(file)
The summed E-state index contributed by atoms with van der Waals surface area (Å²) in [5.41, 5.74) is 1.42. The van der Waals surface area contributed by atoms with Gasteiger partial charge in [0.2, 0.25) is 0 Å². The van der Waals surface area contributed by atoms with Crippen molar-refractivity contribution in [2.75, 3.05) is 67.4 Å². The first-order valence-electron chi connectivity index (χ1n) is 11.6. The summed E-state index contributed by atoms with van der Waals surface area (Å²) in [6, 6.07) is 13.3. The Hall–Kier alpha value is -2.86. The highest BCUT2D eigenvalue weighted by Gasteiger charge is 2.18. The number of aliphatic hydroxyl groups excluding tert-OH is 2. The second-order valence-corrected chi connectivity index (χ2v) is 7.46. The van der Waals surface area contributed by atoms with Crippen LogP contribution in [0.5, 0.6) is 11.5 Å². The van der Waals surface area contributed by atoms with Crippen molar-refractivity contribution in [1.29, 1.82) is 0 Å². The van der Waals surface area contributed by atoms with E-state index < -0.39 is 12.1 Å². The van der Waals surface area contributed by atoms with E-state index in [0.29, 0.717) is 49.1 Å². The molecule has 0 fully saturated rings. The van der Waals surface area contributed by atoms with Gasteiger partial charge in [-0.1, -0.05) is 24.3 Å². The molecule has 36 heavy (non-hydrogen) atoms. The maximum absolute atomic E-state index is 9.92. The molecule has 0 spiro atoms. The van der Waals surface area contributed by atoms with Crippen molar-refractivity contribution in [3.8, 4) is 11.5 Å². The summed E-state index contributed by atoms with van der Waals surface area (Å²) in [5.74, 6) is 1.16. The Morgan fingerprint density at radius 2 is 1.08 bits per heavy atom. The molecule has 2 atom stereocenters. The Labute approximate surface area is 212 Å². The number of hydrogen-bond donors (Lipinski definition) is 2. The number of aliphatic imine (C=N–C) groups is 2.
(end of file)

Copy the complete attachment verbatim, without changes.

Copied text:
The summed E-state index contributed by atoms with van der Waals surface area (Å²) in [5.41, 5.74) is 1.42. The van der Waals surface area contributed by atoms with Gasteiger partial charge in [0.2, 0.25) is 0 Å². The van der Waals surface area contributed by atoms with Crippen molar-refractivity contribution in [2.75, 3.05) is 67.4 Å². The first-order valence-electron chi connectivity index (χ1n) is 11.6. The summed E-state index contributed by atoms with van der Waals surface area (Å²) in [6, 6.07) is 13.3. The Hall–Kier alpha value is -2.86. The highest BCUT2D eigenvalue weighted by Gasteiger charge is 2.18. The number of aliphatic hydroxyl groups excluding tert-OH is 2. The second-order valence-corrected chi connectivity index (χ2v) is 7.46. The van der Waals surface area contributed by atoms with Crippen LogP contribution in [0.5, 0.6) is 11.5 Å². The van der Waals surface area contributed by atoms with Crippen molar-refractivity contribution in [1.29, 1.82) is 0 Å². The van der Waals surface area contributed by atoms with E-state index < -0.39 is 12.1 Å². The van der Waals surface area contributed by atoms with E-state index in [0.29, 0.717) is 49.1 Å². The molecule has 0 fully saturated rings. The van der Waals surface area contributed by atoms with Gasteiger partial charge in [-0.1, -0.05) is 24.3 Å². The molecule has 36 heavy (non-hydrogen) atoms. The maximum absolute atomic E-state index is 9.92. The molecule has 0 spiro atoms. The van der Waals surface area contributed by atoms with Crippen molar-refractivity contribution in [3.8, 4) is 11.5 Å². The summed E-state index contributed by atoms with van der Waals surface area (Å²) in [5.74, 6) is 1.16. The Morgan fingerprint density at radius 2 is 1.08 bits per heavy atom. The molecule has 2 atom stereocenters. The Labute approximate surface area is 212 Å². The number of hydrogen-bond donors (Lipinski definition) is 2. The number of aliphatic imine (C=N–C) groups is 2.